kelly flint - drive all nightFlint was the lead singer of the popular New York lounge noir band Dave’s True Story from 1992 to 2007, making waves in indie music circles with her vocal interpretations of Dave Cantor’s quirky, jazzy tunes with his smart, idiosyncratic lyrics.

In recent years, Flint has been writing her own songs and performing sporadically under her own name — just her and her guitar, sometimes with ex-husband and former DTS bandmate Jeff Eyrich supporting her on bass.

The Westchester County woman has been regularly headlining shows with her singer-songwriter material at the Bronxville Women’s Club. Opening for Siberry tonight will expose Flint to a new audience and could open the door to more shows.

Flint, who’s a longtime pal, spoke to me in November about her career and her life raising her son, Ben. Check out that conversation, published by The Journal News/lohud.com, here.

Be sure to get to Beacon and check out what she’s up to. If you remember her from DTS, you won’t be disappointed. If you didn’t follow her back then, be sure to arrive early to give her a listen — you’re in for a real treat.

IF YOU GO

What: Kelly Flint, opening for Jane Siberry

When: 7:30 p.m., Saturday, Feb. 4.

Where: Towne Crier Café, 379 Main Street, Beacon, NY 12508 MAP

Tickets: $25. Go here to reserve online or call 845-855-1300.

 

Wilco brings ‘Star Wars’ to Port Chester’s Capitol Theatre

 

The Capitol Theatre marquee (© 2016, Steven P. Marsh/willyoumissme.com)

The Capitol Theatre marquee (© 2016, Steven P. Marsh/willyoumissme.com)

I’ve seen Wilco more than just about any other band. I’m not sure why, it just happened. It seems I can’t get enough of them. Thankfully, every tour seems fresh, because this band is tighter and more spectacular every time it blasts out of the gate.

The "Star Wars" cat — or, rather, a reasonable facsimile — awaits the band's arrival onstage Tuesday night at the Capitol Theatre in Port Chester, New York. (© 2016, Steven P. Marsh/willyoumissme.com)

The “Star Wars” cat — or, rather, a reasonable facsimile — awaits the band’s arrival onstage Tuesday night at the Capitol Theatre in Port Chester, New York. (© 2016, Steven P. Marsh/willyoumissme.com)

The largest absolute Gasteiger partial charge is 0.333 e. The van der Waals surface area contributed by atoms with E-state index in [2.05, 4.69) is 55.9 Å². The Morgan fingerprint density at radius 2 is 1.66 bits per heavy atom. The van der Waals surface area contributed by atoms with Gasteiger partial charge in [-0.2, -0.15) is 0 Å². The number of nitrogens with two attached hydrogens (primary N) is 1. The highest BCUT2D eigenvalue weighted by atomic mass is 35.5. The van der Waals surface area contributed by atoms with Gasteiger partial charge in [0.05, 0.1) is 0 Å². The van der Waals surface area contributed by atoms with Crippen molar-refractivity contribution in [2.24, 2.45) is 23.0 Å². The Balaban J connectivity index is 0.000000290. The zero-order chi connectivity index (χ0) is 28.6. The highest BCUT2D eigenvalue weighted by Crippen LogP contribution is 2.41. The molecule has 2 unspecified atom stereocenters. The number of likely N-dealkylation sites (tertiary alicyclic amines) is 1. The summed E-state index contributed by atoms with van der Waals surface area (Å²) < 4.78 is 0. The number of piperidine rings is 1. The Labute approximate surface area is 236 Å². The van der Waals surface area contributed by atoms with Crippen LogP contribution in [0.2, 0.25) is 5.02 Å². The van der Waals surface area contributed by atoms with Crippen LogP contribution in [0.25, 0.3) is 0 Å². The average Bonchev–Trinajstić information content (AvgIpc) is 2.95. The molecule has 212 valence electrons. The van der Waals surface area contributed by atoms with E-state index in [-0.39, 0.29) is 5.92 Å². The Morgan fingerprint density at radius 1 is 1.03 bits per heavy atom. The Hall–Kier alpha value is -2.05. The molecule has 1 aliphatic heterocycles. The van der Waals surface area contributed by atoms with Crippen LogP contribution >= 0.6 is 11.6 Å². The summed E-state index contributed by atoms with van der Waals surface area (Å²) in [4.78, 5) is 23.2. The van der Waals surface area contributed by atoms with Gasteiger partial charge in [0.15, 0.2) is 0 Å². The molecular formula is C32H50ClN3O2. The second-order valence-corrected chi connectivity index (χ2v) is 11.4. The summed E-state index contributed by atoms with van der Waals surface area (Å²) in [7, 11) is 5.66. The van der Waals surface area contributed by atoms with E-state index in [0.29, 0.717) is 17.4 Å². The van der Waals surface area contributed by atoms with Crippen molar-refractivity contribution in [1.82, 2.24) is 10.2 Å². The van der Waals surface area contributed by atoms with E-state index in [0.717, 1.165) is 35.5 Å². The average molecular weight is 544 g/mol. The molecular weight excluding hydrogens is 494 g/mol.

This tour — which returns to the Capitol Theatre for another sold out show Wednesday, before hitting the far less intimate Kings Theatre in Brooklyn for two more sold-out gigs on Friday and Saturday — rolls out the new “Star Wars” material, like “More,” “Taste the Ceiling,””Random Name Generator,” and the heartbreaking “Where Do I Begin.”

Even so, Wilco’s never a play-the-album band, so there were plenty of favorites from the back catalogue in the show, too.

Photos and setlist on the jump.

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The Smithereens do it ‘Especially for You’

The Smithereens at B.B. King Blues Club (© 2016, Steven P. Marsh/willyoumissme.com)

The Smithereens at B.B. King Blues Club (© 2016, Steven P. Marsh/willyoumissme.com)

The Smithereens unleashed their debut album, “Especially for You,” on the world 30 years ago, and the band played it — and much more at B.B. King Blues Club in Manhattan on Saturday night.

The Times Square feels like an odd place to see the band, which formed in Carteret, New Jersey, in 1980. The band seems far more at home in the grungy basement music room of New Brunswick’s Court Tavern. But B.B. King was the place the band booked — it’s become the band’s Manhattan go-to for a number of January shows — so there I went.

The show was superb, despite the questionable venue: great performances, great sound.